The answer is often “yes.”
The majority of the potential clients we speak to have past due taxes.
Most people are surprised when we tell them they might be able to discharge some or all of their taxes in bankruptcy.
But, many criteria must be met. These are discussed in more detail below.
To get started, you will need to order copies of your federal tax account transcript. Order a transcript for each tax year you are trying to discharge.
If you have California Franchise Tax Board taxes, you will need to order copies of your Franchise Tax Board account transcripts.
To be dischargeable, the tax return must have originally been due at least three years before your bankruptcy filing date.
The “due date” can be tricky when tax deadlines don’t fall on April 15 (for example, during COVID 2020), or the taxpayer had an extension to file their taxes for a particular year.
At least two years prior to your bankruptcy filing date, you must have filed a tax return for the debt you are trying to discharge.
The taxing authority must have assessed the tax against you at least 240 days before you filed for bankruptcy. This time limit may be extended if there was an offer in compromise between the taxing authority and you or if you previously filed for bankruptcy.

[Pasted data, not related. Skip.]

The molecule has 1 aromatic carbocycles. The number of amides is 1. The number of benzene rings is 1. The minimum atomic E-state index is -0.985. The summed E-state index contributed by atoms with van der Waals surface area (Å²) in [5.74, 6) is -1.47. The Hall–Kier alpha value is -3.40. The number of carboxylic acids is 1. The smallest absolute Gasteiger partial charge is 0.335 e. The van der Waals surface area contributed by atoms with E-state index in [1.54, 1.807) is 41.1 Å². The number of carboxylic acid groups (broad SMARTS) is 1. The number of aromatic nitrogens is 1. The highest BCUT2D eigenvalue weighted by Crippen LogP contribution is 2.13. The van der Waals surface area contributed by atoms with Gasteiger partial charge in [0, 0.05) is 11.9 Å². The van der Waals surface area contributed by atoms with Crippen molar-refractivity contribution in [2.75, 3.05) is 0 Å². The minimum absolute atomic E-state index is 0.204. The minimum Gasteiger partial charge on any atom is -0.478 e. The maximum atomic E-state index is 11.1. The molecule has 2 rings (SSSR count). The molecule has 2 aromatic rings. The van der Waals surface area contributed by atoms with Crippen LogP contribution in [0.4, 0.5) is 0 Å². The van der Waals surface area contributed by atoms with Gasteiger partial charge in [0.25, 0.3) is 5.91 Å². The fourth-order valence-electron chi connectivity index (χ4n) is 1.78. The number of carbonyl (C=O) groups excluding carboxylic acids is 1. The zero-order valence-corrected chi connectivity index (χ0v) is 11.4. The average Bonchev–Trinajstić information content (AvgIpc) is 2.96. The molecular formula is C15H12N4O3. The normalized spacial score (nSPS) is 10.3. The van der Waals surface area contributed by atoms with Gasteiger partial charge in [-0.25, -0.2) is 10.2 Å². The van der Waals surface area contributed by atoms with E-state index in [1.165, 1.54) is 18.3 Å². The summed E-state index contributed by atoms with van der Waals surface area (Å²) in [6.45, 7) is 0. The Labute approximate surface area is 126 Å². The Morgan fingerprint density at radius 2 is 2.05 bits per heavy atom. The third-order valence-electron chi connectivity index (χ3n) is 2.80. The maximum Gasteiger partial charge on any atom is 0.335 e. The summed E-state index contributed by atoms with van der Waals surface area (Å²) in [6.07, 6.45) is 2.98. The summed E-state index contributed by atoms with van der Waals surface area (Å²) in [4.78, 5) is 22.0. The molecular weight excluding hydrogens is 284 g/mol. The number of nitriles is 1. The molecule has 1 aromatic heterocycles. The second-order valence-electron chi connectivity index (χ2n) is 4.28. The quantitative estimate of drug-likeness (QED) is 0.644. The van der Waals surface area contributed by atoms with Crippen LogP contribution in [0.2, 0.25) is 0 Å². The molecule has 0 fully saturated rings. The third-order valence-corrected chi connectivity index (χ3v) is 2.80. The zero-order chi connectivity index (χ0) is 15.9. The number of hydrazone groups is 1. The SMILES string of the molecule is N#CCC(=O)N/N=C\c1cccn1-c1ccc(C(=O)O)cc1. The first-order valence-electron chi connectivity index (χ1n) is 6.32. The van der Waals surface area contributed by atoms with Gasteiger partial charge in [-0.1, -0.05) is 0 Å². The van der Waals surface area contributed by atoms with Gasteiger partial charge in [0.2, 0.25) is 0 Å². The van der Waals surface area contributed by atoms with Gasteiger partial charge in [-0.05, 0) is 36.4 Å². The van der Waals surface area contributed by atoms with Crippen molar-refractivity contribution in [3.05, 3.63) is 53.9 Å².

Note: many times late-filed tax returns take a very long time to be processed by the IRS. Just because you filed a return several years ago, do not assume it is impossible that you have a “new” assessment that has hit your tax account in the past 240 days. This is why you need to order tax transcripts.
If you don’t file your taxes, the IRS will eventually file what is called a substitute return on your behalf. The substitute return assesses the amount of tax you owe.
The IRS will object to discharge of tax when the IRS was forced to prepare a substitute return.
Payroll taxes or penalties for fraud cannot be discharged in bankruptcy.
If you filed a fraudulent tax return, bankruptcy can’t discharge your tax liability.
A bankruptcy may be able to wipe out your personal liability for the tax debt.
But, if a taxing authority has recorded a tax lien on your property, the lien can remain even after the bankruptcy.
A federal tax lien protects the government’s interest in all your property, including real estate, personal property and financial assets. A federal tax lien exists after the IRS (1) assesses your tax liability and (2) Sends you a bill that explains how much you owe (Notice and Demand for Payment) and you don’t pay the tax debt.
The IRS files a public document, the Notice of Federal Tax Lien, to alert creditors that the government has a legal right to your property. The notice is filed in the county where you live or where the property is located. Once the IRS files its notice, it has a lien against all property — real or personal — that you own. The lien attaches to all property that you own from and after the date that the IRS files its lien. Federal tax liens continue in effect for up to 10 years after the IRS assesses the taxes that you owe.
Most Federal Tax Liens remain intact after a Chapter 7 bankruptcy.
If you have past due taxes, give us a call at (805) 284-0760 for a free consultation.